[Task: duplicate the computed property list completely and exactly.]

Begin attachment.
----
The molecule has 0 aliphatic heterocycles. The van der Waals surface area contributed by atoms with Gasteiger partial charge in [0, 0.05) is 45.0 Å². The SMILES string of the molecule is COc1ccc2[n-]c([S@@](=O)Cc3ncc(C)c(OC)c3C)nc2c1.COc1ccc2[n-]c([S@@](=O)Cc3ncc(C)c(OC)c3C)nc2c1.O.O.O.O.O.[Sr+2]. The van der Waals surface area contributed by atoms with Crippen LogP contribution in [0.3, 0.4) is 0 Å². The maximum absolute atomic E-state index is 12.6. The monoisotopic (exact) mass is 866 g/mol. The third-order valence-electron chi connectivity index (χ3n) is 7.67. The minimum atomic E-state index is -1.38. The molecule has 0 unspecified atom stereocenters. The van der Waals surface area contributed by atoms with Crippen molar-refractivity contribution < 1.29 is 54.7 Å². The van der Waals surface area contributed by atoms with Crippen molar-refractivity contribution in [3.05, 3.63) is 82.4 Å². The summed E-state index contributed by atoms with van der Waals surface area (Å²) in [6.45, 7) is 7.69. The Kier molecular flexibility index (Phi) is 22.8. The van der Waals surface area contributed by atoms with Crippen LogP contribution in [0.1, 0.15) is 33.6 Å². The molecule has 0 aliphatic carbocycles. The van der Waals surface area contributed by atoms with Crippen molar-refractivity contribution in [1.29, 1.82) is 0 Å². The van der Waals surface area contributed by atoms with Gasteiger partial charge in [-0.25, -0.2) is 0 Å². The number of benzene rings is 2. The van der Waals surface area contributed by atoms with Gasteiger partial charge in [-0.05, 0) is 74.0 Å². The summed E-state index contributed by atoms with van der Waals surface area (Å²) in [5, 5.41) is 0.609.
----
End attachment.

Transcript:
The molecule has 0 aliphatic heterocycles. The van der Waals surface area contributed by atoms with Gasteiger partial charge in [0, 0.05) is 45.0 Å². The SMILES string of the molecule is COc1ccc2[n-]c([S@@](=O)Cc3ncc(C)c(OC)c3C)nc2c1.COc1ccc2[n-]c([S@@](=O)Cc3ncc(C)c(OC)c3C)nc2c1.O.O.O.O.O.[Sr+2]. The van der Waals surface area contributed by atoms with Crippen LogP contribution in [0.3, 0.4) is 0 Å². The maximum absolute atomic E-state index is 12.6. The monoisotopic (exact) mass is 866 g/mol. The third-order valence-electron chi connectivity index (χ3n) is 7.67. The minimum atomic E-state index is -1.38. The molecule has 0 unspecified atom stereocenters. The van der Waals surface area contributed by atoms with Crippen molar-refractivity contribution < 1.29 is 54.7 Å². The van der Waals surface area contributed by atoms with Crippen molar-refractivity contribution in [3.05, 3.63) is 82.4 Å². The summed E-state index contributed by atoms with van der Waals surface area (Å²) in [6.45, 7) is 7.69. The Kier molecular flexibility index (Phi) is 22.8. The van der Waals surface area contributed by atoms with Crippen LogP contribution in [0.1, 0.15) is 33.6 Å². The molecule has 0 aliphatic carbocycles. The van der Waals surface area contributed by atoms with Crippen molar-refractivity contribution in [1.29, 1.82) is 0 Å². The van der Waals surface area contributed by atoms with Gasteiger partial charge in [-0.25, -0.2) is 0 Å². The number of benzene rings is 2. The van der Waals surface area contributed by atoms with Gasteiger partial charge in [-0.05, 0) is 74.0 Å². The summed E-state index contributed by atoms with van der Waals surface area (Å²) in [5, 5.41) is 0.609.